Let’s look at the top holding of the Russell 2000, Teladoc Health (TDOC). Teladoc allows “televisits” (virtual visits via your phone or tablet) with your doctor. It’s widely considered one of the beneficiaries of today’s economy, where people are staying home more than ever.
Shares of Teladoc have more than tripled over the past year. As a result, TDOC is no longer a small cap. It’s actually already a full-fledged large cap, with a market cap of nearly $15 billion. For comparison, that’s about the size of energy giant Occidental Petroleum (OXY) and almost twice as large as leading appliance company Whirlpool (WHR).
That $15 billion market cap makes Teladoc too big for the Russell 2000. After the Russell rebalances (which happens once a year, at the end of June), TDOC will be removed from the index.
Many others will migrate up the market cap scale, too. They’ll be largely replaced by underperformers… companies that fell to the bottom of the barrel.
As a result, further appreciation of TDOC and similar stocks will no longer benefit the Russell 2000 and its investors.
Of course, these quirks of the index are important to understand if you want to short it (or go long).
But what’s even more important is that Russell 2000 is shaping up to be on the losing side of the “winner-takes-all” economy.
This trend is already playing out. As you can see below, the Russell 2000 is underperforming its large-cap index peers, like the S&P 500.
The Russell 2000 has underperformed the large-cap market by about 36% over the past five years.
I expect this relative weakness to continue…
And one of the easiest ways to play the near-term decline is an exchange-traded fund (ETF) that moves in the opposite direction of the Russell 2000 Index—by about the same amount.
The largest and the most liquid of such funds is the ProShares Short Russell 2000 ETF (RWM).
It’s important to keep in mind, however, that this ETF is best used as a daily trading instrument—not a long-term investment vehicle. (Learn more here.) That’s because like its inverse peers, RWM is designed to track daily moves of the Russell.
When an index ETF tracks daily moves rather than long-term action, it tends to exacerbate the volatility of the index and lag behind it on the downside. To see what I mean, take a look at the chart below.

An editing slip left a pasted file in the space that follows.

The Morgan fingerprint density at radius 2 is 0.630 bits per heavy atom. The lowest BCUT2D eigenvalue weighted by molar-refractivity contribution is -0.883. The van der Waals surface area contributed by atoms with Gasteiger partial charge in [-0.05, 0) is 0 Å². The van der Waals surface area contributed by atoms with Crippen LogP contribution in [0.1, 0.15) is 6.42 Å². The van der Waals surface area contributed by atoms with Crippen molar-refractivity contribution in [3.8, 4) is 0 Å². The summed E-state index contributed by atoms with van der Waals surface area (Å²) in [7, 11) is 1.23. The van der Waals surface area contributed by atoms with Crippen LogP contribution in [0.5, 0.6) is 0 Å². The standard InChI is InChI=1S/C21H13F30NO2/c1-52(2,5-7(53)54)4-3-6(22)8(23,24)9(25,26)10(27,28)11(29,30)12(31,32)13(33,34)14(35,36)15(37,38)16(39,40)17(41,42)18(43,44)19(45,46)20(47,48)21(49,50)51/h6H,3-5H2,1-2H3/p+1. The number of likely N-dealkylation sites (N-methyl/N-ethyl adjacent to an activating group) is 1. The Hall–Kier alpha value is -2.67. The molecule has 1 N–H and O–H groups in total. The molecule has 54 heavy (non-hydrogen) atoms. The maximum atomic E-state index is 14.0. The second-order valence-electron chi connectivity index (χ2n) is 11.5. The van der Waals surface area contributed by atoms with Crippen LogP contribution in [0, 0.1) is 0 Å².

This year, the Russell 2000 declined more than 17%. And while RWM has been tracking its daily moves quite faithfully, it’s up only 5% for the year
But as you also can see from this chart, when the Russell 2000 declined sharply, RWM rallied in response.
RWM works fine as a short-term hedge—but be very careful with this ETF for longer-term investing. If you’d rather make a long-term bet, you can place long-dated put options on the Russell or even short it outright.
As I mentioned above, If the overall market corrects, the Russell 2000 is going to decline even more…
A major price support on the index (1,450–1,460) is now broken, and a 10%-plus decline seems inevitable.
Any of the potential trades I mentioned on the Russell 2000 have strong potential to benefit… just as long as you understand each trading instrument, and apply it according to your own risks and goals.
Editor’s note: Frank follows Genia’s hedge advice with his own money—for good reason. During the last market crash, her Moneyflow Trader subscribers collected triple-digit gains—from 5 different hedges.
Just ONE great hedge using Genia’s elite strategy can be enough to protect the rest of your portfolio from a downturn. Learn more about this strategy—and how to put it to work today.